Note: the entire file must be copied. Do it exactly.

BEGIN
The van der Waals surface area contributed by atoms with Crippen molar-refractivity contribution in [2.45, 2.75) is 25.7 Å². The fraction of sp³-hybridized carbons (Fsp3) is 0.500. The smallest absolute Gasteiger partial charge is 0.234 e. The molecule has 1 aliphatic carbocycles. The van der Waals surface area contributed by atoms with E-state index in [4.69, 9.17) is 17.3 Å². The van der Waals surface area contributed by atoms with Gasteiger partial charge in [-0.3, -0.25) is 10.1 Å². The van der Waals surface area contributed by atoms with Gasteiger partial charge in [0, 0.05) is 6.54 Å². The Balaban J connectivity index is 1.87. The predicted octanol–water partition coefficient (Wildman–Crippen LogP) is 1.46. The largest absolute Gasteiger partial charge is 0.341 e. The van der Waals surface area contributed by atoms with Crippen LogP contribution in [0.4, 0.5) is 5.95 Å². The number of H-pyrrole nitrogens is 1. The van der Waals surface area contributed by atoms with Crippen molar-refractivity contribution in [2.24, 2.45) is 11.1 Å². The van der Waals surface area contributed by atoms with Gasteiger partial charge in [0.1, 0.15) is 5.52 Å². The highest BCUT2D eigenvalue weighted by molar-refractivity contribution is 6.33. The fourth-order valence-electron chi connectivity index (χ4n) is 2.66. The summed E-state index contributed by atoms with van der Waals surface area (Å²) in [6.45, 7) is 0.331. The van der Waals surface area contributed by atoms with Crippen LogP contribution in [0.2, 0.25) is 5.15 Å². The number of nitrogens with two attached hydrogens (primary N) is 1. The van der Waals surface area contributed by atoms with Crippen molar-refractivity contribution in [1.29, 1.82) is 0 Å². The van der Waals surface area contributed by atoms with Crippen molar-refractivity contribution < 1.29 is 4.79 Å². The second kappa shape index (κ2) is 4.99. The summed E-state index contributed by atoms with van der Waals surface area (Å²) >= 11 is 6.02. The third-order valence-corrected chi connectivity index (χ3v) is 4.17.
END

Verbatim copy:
The van der Waals surface area contributed by atoms with Crippen molar-refractivity contribution in [2.45, 2.75) is 25.7 Å². The fraction of sp³-hybridized carbons (Fsp3) is 0.500. The smallest absolute Gasteiger partial charge is 0.234 e. The molecule has 1 aliphatic carbocycles. The van der Waals surface area contributed by atoms with E-state index in [4.69, 9.17) is 17.3 Å². The van der Waals surface area contributed by atoms with Gasteiger partial charge in [-0.3, -0.25) is 10.1 Å². The van der Waals surface area contributed by atoms with Gasteiger partial charge in [0, 0.05) is 6.54 Å². The Balaban J connectivity index is 1.87. The predicted octanol–water partition coefficient (Wildman–Crippen LogP) is 1.46. The largest absolute Gasteiger partial charge is 0.341 e. The van der Waals surface area contributed by atoms with Crippen LogP contribution in [0.4, 0.5) is 5.95 Å². The number of H-pyrrole nitrogens is 1. The van der Waals surface area contributed by atoms with Crippen molar-refractivity contribution in [2.24, 2.45) is 11.1 Å². The van der Waals surface area contributed by atoms with Gasteiger partial charge in [0.1, 0.15) is 5.52 Å². The highest BCUT2D eigenvalue weighted by molar-refractivity contribution is 6.33. The fourth-order valence-electron chi connectivity index (χ4n) is 2.66. The summed E-state index contributed by atoms with van der Waals surface area (Å²) in [6.45, 7) is 0.331. The van der Waals surface area contributed by atoms with Crippen LogP contribution in [0.2, 0.25) is 5.15 Å². The number of nitrogens with two attached hydrogens (primary N) is 1. The van der Waals surface area contributed by atoms with Crippen molar-refractivity contribution in [1.29, 1.82) is 0 Å². The van der Waals surface area contributed by atoms with Crippen molar-refractivity contribution < 1.29 is 4.79 Å². The second kappa shape index (κ2) is 4.99. The summed E-state index contributed by atoms with van der Waals surface area (Å²) >= 11 is 6.02. The third-order valence-corrected chi connectivity index (χ3v) is 4.17.